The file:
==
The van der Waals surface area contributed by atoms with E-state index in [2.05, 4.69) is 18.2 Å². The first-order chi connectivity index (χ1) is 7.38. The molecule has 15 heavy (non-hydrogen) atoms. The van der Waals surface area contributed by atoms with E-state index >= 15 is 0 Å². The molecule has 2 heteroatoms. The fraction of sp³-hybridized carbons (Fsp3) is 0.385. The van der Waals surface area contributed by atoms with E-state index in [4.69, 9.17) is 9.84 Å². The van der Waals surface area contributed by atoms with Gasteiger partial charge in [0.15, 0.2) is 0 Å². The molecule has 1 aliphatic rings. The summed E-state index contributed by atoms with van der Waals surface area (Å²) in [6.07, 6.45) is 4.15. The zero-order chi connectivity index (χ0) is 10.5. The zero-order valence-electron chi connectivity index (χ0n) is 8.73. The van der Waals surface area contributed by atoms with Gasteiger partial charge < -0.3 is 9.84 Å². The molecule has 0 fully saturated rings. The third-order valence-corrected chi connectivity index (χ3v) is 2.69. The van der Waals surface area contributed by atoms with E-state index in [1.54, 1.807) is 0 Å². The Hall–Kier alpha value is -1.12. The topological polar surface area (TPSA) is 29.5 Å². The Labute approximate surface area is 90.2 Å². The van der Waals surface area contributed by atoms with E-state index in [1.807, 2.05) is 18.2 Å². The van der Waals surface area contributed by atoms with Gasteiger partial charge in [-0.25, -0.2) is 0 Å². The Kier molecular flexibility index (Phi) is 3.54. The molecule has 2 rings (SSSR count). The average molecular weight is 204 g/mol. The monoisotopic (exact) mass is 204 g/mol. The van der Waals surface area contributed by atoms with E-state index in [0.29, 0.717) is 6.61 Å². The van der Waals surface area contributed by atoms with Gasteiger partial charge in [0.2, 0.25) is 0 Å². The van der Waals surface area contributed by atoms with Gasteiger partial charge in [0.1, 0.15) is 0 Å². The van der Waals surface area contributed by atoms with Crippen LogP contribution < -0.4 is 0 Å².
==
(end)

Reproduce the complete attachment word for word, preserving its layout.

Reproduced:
The van der Waals surface area contributed by atoms with E-state index in [2.05, 4.69) is 18.2 Å². The first-order chi connectivity index (χ1) is 7.38. The molecule has 15 heavy (non-hydrogen) atoms. The van der Waals surface area contributed by atoms with E-state index >= 15 is 0 Å². The molecule has 2 heteroatoms. The fraction of sp³-hybridized carbons (Fsp3) is 0.385. The van der Waals surface area contributed by atoms with E-state index in [4.69, 9.17) is 9.84 Å². The van der Waals surface area contributed by atoms with Gasteiger partial charge in [0.15, 0.2) is 0 Å². The molecule has 1 aliphatic rings. The summed E-state index contributed by atoms with van der Waals surface area (Å²) in [6.07, 6.45) is 4.15. The zero-order chi connectivity index (χ0) is 10.5. The zero-order valence-electron chi connectivity index (χ0n) is 8.73. The van der Waals surface area contributed by atoms with Gasteiger partial charge < -0.3 is 9.84 Å². The molecule has 0 fully saturated rings. The third-order valence-corrected chi connectivity index (χ3v) is 2.69. The van der Waals surface area contributed by atoms with E-state index in [1.54, 1.807) is 0 Å². The Hall–Kier alpha value is -1.12. The topological polar surface area (TPSA) is 29.5 Å². The Labute approximate surface area is 90.2 Å². The van der Waals surface area contributed by atoms with E-state index in [1.807, 2.05) is 18.2 Å². The van der Waals surface area contributed by atoms with Gasteiger partial charge in [-0.25, -0.2) is 0 Å². The Kier molecular flexibility index (Phi) is 3.54. The molecule has 2 rings (SSSR count). The average molecular weight is 204 g/mol. The monoisotopic (exact) mass is 204 g/mol. The van der Waals surface area contributed by atoms with E-state index in [0.29, 0.717) is 6.61 Å². The van der Waals surface area contributed by atoms with Gasteiger partial charge in [0.2, 0.25) is 0 Å². The van der Waals surface area contributed by atoms with Gasteiger partial charge in [0.1, 0.15) is 0 Å². The van der Waals surface area contributed by atoms with Crippen LogP contribution < -0.4 is 0 Å².